A silver bowl of water was set down in the middle of round table inside the Helene G. Simon Hillel Center. Next to the bowl were two pieces of paper stapled together.
Written at the top were the words “HOLY *S$&%^ S’MORES CHALLAH!!!”
The event “Challah for Hunger” involves volunteers creating the ceremonial Jewish bread to sell for $5 a loaf. All of the proceeds go to charities at the end of the semester.
“There’s actually quite a significant population of students on campus who are hungry, and they go to Hoosier Hills Food Bank for food,” said junior Kathryn Stuff, president of Challah for Hunger at IU.
The money is donated to Hoosier Hills and Mazon, an advocacy organization working to end hunger in the United States and Israel.
“It gives back directly to the community in a way,” Stuff said.
Oil was poured into the bowl of water. The two substances collided and refused to mix. Bubbles formed as the two liquids fought for dominance.
Small piles of yeast were dropped into the bowl. They stayed clumped together until a spoon was brought down into the bowl, violently mixing the ingredients. The ingredients began turning into a light brown color.
The water, oil and yeast had to sit for 10 minutes.
In that time, attendees began to introduce themselves. Some were there for service hours, some because they were part of a service fraternity and others because they were just interested.
Sophomore Cooper Weingartner, a member of Alpha Phi Omega, was at the table making jokes with the others and helping make the dough.
“It’s one of the most chill places to give back,” he said.
Junior Rebecca Tessarolo was sitting across from him at the table.
She was there to earn service hours for her class, but she said she ended up having fun.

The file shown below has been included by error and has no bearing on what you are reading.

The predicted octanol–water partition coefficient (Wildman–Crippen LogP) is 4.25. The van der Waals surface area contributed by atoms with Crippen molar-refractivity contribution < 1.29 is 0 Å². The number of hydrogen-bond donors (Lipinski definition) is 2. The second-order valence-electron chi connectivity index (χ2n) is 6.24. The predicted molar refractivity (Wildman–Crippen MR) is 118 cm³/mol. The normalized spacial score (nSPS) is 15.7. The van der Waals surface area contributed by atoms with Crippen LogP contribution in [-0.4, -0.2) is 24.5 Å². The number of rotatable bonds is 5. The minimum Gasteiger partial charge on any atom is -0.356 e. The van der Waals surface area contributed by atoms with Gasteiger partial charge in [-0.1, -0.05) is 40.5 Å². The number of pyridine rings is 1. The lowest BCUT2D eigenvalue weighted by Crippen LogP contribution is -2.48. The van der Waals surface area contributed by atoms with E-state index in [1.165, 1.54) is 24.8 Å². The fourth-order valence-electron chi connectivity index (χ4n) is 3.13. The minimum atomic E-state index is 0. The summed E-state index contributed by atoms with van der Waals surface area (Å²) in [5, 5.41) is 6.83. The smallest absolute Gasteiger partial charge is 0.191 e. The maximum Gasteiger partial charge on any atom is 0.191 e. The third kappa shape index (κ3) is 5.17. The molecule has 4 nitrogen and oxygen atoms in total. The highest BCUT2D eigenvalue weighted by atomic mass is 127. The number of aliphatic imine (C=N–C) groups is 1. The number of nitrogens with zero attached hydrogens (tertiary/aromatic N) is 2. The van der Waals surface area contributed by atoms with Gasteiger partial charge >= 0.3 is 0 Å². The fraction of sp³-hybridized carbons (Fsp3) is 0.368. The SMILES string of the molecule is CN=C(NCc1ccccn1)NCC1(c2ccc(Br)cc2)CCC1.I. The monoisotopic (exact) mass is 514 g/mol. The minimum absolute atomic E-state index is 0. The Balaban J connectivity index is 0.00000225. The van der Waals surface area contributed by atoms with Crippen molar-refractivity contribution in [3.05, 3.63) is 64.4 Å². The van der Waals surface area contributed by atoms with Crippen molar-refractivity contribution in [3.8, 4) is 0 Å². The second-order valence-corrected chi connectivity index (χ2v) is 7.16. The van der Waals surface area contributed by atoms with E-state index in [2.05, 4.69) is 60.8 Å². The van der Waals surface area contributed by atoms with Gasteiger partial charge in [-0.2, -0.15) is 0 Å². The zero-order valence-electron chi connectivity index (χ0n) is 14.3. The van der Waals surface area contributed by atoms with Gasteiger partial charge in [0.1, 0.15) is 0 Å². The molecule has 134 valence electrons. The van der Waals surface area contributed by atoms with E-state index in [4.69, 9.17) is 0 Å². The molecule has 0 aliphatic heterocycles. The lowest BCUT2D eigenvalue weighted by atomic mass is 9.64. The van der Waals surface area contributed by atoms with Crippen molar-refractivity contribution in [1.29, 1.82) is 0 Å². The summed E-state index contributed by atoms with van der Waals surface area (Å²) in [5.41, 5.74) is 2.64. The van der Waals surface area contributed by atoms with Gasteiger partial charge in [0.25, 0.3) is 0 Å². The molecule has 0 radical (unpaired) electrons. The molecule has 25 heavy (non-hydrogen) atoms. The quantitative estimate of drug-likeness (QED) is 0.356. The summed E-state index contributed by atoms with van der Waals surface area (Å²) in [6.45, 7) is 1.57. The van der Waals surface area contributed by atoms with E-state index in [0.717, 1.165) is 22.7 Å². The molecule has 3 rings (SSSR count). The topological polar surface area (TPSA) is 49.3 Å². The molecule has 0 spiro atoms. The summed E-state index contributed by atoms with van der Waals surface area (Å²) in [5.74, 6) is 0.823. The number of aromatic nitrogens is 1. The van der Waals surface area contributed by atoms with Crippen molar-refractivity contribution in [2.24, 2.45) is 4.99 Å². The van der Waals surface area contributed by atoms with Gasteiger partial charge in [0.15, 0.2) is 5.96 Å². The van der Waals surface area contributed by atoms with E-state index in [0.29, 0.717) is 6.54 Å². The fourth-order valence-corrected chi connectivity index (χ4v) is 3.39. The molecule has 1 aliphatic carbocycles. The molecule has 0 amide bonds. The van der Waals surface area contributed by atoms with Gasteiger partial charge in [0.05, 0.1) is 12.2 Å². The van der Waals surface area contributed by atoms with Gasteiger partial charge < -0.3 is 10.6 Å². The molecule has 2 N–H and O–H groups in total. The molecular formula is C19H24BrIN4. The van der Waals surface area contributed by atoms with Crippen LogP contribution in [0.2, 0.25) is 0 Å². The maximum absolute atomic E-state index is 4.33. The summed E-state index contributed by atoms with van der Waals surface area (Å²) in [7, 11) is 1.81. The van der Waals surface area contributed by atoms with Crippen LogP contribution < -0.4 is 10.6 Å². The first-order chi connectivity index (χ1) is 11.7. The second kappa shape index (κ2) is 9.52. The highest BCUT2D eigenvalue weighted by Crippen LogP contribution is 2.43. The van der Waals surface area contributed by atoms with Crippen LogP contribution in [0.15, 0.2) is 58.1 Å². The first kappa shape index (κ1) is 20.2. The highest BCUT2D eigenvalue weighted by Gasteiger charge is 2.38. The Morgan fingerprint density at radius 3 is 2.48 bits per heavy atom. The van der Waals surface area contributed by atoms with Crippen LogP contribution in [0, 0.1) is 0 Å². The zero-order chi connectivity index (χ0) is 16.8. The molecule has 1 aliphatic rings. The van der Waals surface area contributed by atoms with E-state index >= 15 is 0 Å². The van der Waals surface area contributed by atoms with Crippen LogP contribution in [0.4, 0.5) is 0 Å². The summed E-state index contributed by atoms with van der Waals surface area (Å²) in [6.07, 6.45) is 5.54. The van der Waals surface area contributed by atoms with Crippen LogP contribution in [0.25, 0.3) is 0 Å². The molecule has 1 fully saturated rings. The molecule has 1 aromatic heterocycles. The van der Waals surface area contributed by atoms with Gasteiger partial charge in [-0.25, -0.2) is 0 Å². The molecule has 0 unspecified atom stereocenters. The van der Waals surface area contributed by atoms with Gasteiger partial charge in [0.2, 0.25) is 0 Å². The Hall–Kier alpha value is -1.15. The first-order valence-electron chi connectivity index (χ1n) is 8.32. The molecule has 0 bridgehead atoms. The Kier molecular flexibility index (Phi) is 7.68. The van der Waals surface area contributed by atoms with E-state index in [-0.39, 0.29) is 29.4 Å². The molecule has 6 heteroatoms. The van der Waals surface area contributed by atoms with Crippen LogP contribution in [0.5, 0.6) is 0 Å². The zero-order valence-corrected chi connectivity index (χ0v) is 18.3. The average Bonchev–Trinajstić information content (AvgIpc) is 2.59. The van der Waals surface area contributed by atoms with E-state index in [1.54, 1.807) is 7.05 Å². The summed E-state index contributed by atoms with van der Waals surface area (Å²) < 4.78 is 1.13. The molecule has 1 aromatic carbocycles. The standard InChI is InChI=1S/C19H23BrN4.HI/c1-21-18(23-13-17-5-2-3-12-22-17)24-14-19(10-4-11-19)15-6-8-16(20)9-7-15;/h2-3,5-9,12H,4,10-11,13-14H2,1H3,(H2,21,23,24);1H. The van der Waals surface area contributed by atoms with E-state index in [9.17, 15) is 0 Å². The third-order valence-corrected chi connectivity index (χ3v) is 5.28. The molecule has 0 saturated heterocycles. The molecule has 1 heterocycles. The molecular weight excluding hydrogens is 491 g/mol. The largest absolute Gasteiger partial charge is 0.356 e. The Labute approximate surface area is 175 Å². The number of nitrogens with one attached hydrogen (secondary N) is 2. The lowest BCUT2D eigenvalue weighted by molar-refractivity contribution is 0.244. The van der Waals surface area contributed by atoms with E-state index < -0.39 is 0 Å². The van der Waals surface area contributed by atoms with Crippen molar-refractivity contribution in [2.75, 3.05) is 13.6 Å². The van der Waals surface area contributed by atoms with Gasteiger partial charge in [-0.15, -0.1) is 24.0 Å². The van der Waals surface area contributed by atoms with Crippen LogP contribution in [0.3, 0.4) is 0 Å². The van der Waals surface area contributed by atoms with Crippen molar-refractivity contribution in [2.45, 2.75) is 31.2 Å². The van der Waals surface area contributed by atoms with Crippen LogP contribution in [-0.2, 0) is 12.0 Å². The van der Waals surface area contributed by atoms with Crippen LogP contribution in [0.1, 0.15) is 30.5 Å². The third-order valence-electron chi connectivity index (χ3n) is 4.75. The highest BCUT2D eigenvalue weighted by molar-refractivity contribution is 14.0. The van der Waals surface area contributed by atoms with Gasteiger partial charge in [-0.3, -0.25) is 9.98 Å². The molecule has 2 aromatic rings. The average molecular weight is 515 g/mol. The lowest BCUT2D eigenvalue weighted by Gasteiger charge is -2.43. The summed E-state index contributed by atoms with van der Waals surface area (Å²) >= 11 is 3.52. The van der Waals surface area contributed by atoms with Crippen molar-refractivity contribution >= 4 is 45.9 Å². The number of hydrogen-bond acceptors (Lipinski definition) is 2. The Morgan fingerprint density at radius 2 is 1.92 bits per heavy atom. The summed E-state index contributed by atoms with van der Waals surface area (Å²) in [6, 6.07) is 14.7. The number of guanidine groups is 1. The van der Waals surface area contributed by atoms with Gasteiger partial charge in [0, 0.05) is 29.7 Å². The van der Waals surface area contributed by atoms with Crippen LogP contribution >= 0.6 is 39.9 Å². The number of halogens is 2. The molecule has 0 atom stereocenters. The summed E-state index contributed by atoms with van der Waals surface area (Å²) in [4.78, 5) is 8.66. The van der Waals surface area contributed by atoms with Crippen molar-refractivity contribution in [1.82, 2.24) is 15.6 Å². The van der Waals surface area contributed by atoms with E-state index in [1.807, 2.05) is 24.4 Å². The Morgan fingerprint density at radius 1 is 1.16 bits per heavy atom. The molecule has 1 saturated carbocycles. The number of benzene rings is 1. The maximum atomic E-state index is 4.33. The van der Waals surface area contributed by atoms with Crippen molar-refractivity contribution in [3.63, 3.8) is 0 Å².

“I’m not Jewish,” she said. “I didn’t really know what anything was, but now I am starting to understand what challah is and why this organization is here.”
As Papa Roach’s “Scars” played on a small speaker, 12 eggs were cracked by multiple sets of hands above the bowl. The yellow yolk plopped and settled into the thick substance. Then a whisk came down and began to mix them all together.
The liquid turned yellow and began to froth.
Meanwhile, people were singing along to the music.
Two cups of sugar. More mixing.
Then the flour, 24 cups to be exact. The dough would have to be mixed, but the plastic spoon was too weak.
After rolling their sleeves to just below their elbows, several people began to knead the dough with their hands.
They stuck to the stringy, sticky dough. It got between the fingers, but eventually the dough began to solidify.
“Baking for me is a big stress reliever,” Stuff said.
Other people continued flipping the dough over and over and pressing it in with the soles of their hands.
After it was solid enough to remove as a whole, the dough was set on very thin paper to be continuously kneaded.
The bowl was passed around the table far more times than it needed to be because each person wanted to have a hand in kneading it.
Finally, the last person pressed his hand into the dough and carried it, inside the bowl, to let the dough rise for 30 minutes before the volunteers would bring it out once more to braid into the shape of challah bread.
While the bread was back in the kitchen rising, the volunteers wiped the excess flower and dough off their tables with wet paper towels and began to sing along to the music again, talk and laugh with each other until the braiding began.